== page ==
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I've just discovered that in my course, the lecturer doesn't want us to use the 'import' function, as it's apparently 'too advanced for the student's needs at this point.'

Messing around with what I am "allowed" to use, I've come up with this:

#!/usr/bin/python
moo = raw_input ('moo ')
string = ''.join(moo) 
outp = string.split() 
for word in outp:
  print word

which gives me

$ ./pecho
moo hello       world
hello
world

How to I fiddle with what I've got here to put the "hello world" output on one line?


Original post:

I need to create a python file that "simply prints its own arguments, each separated by one space." For example, the following command will give the output shown:

$ pecho first    and  then    another    one
first and then another one
$

IS THIS simply something like

#!/usr/bin/python
moo = raw_input ('moo ')
print moo

? If so, how do I make it so that it prints exactly only one space between the words in the output, regardless of how many tabs/spaces there are in the input?

share|improve this question
    
One note: You shouldn't use the word string as a variable name, as it's a reserved keyword. Maybe you missed the part where I explained what the comma does. However, you shouldn't even need it. Just print string but change the name of the string variable please. –  jgritty May 6 '12 at 5:19

1 Answer 1

up vote 3 down vote accepted

Here's the answer to the revised question:

moo = raw_input ('moo ')
print ' '.join(moo.split())

Starting from the inside of the parens, we first take the input moo and split it up into pieces based on the whitespace. That gives us an iterable list, similar to sys.argv in the old answer.

Then, I join that list using join, and a single space. Then print the whole deal.

To understand this better, here is the same thing, but using more lines:

moo = raw_input('moo ')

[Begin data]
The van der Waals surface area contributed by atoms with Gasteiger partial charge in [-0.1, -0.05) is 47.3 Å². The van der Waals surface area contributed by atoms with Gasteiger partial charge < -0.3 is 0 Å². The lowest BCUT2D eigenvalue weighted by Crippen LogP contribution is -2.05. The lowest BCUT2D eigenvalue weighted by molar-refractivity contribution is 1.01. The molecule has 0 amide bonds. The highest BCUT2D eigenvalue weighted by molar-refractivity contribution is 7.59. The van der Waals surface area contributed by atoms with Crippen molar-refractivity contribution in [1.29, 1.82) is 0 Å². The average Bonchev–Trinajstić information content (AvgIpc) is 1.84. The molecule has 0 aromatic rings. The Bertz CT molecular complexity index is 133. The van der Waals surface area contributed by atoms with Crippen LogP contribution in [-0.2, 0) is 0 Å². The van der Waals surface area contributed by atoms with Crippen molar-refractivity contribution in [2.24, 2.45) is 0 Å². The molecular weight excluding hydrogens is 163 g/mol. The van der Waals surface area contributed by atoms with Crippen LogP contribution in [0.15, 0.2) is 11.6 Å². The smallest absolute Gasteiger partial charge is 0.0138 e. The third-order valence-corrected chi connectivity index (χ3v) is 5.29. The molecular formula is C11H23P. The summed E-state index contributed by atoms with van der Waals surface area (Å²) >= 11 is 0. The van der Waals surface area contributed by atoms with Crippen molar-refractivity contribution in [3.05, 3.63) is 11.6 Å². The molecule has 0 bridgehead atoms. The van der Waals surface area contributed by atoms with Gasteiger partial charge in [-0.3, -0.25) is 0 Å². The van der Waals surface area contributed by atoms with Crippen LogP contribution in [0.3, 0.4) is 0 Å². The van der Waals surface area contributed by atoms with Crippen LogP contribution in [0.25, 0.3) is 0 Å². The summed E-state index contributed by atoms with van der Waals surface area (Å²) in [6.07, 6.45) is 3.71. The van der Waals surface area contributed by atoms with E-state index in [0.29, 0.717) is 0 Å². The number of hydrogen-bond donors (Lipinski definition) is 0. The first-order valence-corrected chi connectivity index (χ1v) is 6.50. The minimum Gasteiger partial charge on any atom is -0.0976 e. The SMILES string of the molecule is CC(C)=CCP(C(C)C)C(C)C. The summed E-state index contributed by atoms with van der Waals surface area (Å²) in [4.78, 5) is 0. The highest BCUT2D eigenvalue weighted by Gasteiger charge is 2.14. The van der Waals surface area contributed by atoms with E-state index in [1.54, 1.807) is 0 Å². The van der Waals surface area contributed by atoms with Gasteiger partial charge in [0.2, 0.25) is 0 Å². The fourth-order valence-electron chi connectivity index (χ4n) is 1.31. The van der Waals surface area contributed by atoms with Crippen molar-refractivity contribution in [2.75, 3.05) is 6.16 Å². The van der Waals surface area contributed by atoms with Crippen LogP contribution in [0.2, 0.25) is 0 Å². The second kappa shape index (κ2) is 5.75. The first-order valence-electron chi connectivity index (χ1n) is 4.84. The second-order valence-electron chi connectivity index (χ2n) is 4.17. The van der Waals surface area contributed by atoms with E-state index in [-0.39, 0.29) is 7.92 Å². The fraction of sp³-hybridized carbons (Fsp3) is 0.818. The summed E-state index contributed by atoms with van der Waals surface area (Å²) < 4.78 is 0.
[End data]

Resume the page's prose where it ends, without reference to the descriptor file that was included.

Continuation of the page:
temp_list = moo.split()
print ' '.join(temp_list)

Try printing the temp_list too, to see what it looks like.

Just add this as the last line, to see how a list is printed:

print temp_list

You probably want this:

import sys

if len(sys.argv) > 1:
    for arg in sys.argv[1:]:
        print arg,

sys.argv is a list of the command line arguments. The first one is the name of your script.

A list is an iterable type, so you can use the for loop to iterate on it. I split the list such that I start with the second item in it.

I use a comma at the end of the print line to tell python not to print a newline. There's a different method for doing that in python 3.

In python 3 the last line would be:

print(arg, end=" ")

To use Dan D's example you would just do:

import sys

if len(sys.argv) > 1:
    print ' '.join(sys.argv[1:])

You could still test to make sure you have at least one more arg than your script name. It joins together the iterable list with a space in between each item.

share|improve this answer
1  
I'd use print ' '.join(sys.argv[1:]) rather than that loop. –  Dan D. May 6 '12 at 3:48
    
Trying to keep it simple to understand. –  jgritty May 6 '12 at 3:49
    
>.< confused! where would the print ' '.join(sys.argv[1:]) go? (p.s.thanks to you both!) –  user1374310 May 6 '12 at 3:54
    
inside the if condition, replace the for loop with the join() statement –  Ashwini Chaudhary May 6 '12 at 3:56
1  
In Python 3, I'd take advantage of print being a function, and just use print(*sys.argv[1:]). –  Karl Knechtel May 6 '12 at 4:29

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